Jason Thompson's House of 1000 Manga: Bride of Deimosby Jason Thompson, May 28th 2010
Episode IV: Bride of Deimos
"This is a dark and brooding yet tantalizing anthology filled with passion, mystery, despair and one lovesick Demon."
—Bride of Deimos volume 1 (English back-cover text)
The manga publisher ComicsOne (1999-2005) were, in many ways, ahead of their time. Like Tokyopop, they were one of the first companies to publish manga in the original right-to-left instead of left-to-right. They released their graphic novels in smaller sizes, for $9.95 each, instead of the oversize $15.95 books that was standard among the major publishers of the time. They were the first manhwa publisher in the U.S. And, later overlooked but perhaps most interesting of all, they started out as an ebook store and only published their most popular manga (relatively speaking) as graphic novels. Among the good titles released in print by ComicsOne were Wild Seven (a demented shonen motorcycle-cops manga), Kazan (a Miyazaki-esque fantasy), Iron Wok Jan and Bride of Deimos.
Originally released from 1975 to 1983, a time associated forever with the Atari 2600 and great shojo manga, Bride of Deimos is a shojo horror soap opera. Horror has always been popular in shojo; in the 1980s and 1990s there were numerous shojo horror magazines with names like Monthly Halloween and Nemurenu Yoru no Kimyo Hanashi ("Strange Tales for Sleepless Nights"), which printed the work of artists like Junji Ito, Hideshi Hino and Kanako Inuki. Most of the horror-specific magazines are gone, but horror continues to be the anxiety in the shadow of shojo's romantic dreams, in manga like Petshop of Horrors, Nightmare Inspector and Hell Girl. Maybe angst-loving shojo manga readers are more willing to face their fears than shonen readers. But these manga face the perennial problem of horror: it's arguably better suited for short stories than long works, because in long works the main characters can't be casually killed off, and it's hard to keep upping the ante of scariness in the same way as, say, opponents in a battle manga. The answer, for many mangaka, is to do an episodic manga where each story is self-contained, except for some storyteller/guide character who provides a lead-in to the story (like the Cryptkeeper from Tales from the Crypt or, more bishonen, the Count from Petshop of Horrors). But these short-story collections often lack an emotional center, because who really cares what happens to the Cryptkeeper? How do you combine a steady series of horror shocks with a sympathetic, character-driven ongoing story, without it becoming increasingly ridiculous by the time the main characters have survived encounters with 250 serial killers, 375 living corpses and 7,500 vampires?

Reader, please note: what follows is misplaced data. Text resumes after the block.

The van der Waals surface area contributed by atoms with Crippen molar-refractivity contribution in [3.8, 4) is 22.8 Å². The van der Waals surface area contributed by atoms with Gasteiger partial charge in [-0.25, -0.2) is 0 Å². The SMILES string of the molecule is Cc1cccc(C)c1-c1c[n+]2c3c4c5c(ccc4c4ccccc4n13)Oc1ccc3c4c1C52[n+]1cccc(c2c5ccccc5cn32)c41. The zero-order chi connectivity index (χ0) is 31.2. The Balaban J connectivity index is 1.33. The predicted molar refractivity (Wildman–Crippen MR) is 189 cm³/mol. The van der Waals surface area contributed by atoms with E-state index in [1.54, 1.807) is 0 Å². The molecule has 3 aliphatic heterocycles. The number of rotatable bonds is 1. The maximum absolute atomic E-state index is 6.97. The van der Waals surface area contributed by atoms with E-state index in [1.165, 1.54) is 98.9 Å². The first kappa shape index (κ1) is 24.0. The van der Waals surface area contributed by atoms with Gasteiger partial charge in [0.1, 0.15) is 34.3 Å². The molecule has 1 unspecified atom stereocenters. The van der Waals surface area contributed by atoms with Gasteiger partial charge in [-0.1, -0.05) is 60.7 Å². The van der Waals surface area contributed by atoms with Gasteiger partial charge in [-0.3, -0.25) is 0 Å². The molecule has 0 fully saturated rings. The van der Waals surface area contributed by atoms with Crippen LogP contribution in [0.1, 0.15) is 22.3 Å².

If you're Yuho Ashibe and Etsuko Ikeda, you just ignore these details and run with it. Bride of Deimos is the story of Minako, a typical blonde, curly-haired shojo manga Japanese schoolgirl who suffers the unwelcome advances of Deimos, the Greek god of terror. In the first chapter, Minako meets Deimos (usually referred to in kanji as simply akuma, "the devil," suggesting he's gotten an upgrade from his relatively minor position in Greek mythology), a dangerously seductive man with long dark hair, devil's horns and great black bird's wings. Deimos is in love with Minako, and wants to drag her down into the underworld with him to be his bride. Minako refuses. But Deimos doesn't take no for an answer, so he sticks around, demonstrating his dark power by showing Minako a series of horrible and unfortunate supernatural events usually involving star-crossed lovers. Or maybe it's just a coincidence that, once Minako meets Deimos, everyone she encounters seems to get bitten by a vampire/stabbed with a crucifix/thrown in a rock grinder/stabbed in the eyes? "I'll show you the curse and horror of a true demon spirit which cannot be explained by nature or science!" Deimos vows. Perhaps Minako's determination to live a normal high school life despite being surrounded by gruesome terror is one of the things Deimos likes about her. Perhaps it's her mystical teleportation ability, which allows her to begin one story in a drafty old European castle, the next story on a mysterious island, and the next story at a normal Japanese high school. Or perhaps it's her pure-hearted, passionate arguments with Deimos: "We humans may be trivial to you, but we're trying our best to believe each other, help each other, love each other! I guess it's something you'll never understand, Deimos!" In response, Deimos, who I imagine sounding like David Bowie in Labyrinth, typically shrugs his shoulders, says something cynical and mocking, and laughs "Hehehe."